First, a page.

If no news is good news then the UConn men's basketball team could stand some silence. Instead, the 2011 NCAA champs have endured one of the most difficult seasons in recent history. Forget the inconsistent basketball or the first-round tournament loss to Iowa State. The Huskies have now lost five players to either the NBA or transfer, only have one freshman recruit for 2012-13 and, oh yeah, they're ineligible for postseason play next spring due to low Academic Progress Rate scores.
And it's that last point that has not only the school concerned, but also some Connecticut lawmakers. At issue: the NCAA uses several years of data to create an aggregate APR score, just not the most recent data. Consequently, the Huskies fall below the minimum threshold, though they would clear it and would be eligible to play in the Big East and NCAA Tournaments if the most recent academic data were included.
UConn appealed the decision, the NCAA denied it, which prompted six members of Connecticut's Congressional delegation to write a letter to the NCAA. Details via the Associated Press by way of ESPN.com's College Basketball Blog:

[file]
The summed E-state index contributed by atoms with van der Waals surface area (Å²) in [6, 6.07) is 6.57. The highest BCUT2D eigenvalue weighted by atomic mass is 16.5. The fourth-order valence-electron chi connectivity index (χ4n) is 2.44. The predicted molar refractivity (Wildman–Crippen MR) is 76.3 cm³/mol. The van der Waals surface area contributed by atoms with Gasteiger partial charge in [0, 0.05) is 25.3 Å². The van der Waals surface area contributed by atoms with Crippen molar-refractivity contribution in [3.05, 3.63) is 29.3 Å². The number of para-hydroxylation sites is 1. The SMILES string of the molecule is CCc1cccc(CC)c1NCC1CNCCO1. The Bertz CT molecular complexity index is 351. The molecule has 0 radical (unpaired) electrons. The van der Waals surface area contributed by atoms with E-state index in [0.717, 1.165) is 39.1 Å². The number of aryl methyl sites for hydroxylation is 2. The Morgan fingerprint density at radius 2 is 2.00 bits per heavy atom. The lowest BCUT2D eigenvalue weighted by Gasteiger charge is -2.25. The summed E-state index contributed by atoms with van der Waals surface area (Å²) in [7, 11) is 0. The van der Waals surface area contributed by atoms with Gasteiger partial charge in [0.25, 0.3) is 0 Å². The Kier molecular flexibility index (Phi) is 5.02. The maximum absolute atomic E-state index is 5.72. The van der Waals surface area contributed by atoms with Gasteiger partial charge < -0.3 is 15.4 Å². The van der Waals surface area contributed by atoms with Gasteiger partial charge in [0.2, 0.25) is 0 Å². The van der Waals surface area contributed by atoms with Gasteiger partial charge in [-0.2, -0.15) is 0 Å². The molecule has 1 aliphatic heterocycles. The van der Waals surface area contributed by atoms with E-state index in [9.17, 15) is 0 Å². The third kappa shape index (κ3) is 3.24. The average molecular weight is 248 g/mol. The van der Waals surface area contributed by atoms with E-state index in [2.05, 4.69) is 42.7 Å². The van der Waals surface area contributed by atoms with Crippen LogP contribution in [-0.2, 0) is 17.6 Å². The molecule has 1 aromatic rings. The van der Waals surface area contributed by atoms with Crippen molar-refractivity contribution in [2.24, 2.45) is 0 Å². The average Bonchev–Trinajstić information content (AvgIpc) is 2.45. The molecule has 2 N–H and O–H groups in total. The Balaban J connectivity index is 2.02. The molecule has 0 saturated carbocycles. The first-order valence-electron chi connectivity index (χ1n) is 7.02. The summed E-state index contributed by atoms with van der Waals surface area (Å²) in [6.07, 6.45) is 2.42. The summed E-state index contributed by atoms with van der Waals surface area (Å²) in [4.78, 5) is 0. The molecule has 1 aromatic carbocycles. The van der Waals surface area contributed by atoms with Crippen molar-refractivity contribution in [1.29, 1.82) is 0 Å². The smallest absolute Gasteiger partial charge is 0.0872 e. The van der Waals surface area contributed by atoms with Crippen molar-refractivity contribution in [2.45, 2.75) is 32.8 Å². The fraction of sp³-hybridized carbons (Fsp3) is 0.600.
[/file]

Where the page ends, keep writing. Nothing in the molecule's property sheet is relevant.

"While we understand and support the goals of ensuring quality educational opportunities for student-athletes and the need for strong sanctions for failure to meet those goals, we have misgivings about the retroactive implementation of the penalty," the members of Congress wrote. "In particular, the NCAA appears to have imposed an overly harsh and unfair penalty by imposing APR sanctions retroactively for conduct and circumstances that had already occurred."
It's basically the same talking points we've heard from the university and the basketball program since the ruling. NCAA spokesman Bob Williams offered this response: "Every other team at the University of Connecticut met the standard," he said. "Every other team in the entire Northeast did. So obviously the standard was well known and others met the standard. The real issue is the academic performance of the UConn men's basketball team."
That's a very polite way of saying "Yep, you guys brought this on yourself and we're not changing our minds. Live with it." Which means that things will likely get worse in the short term before they get better down the road.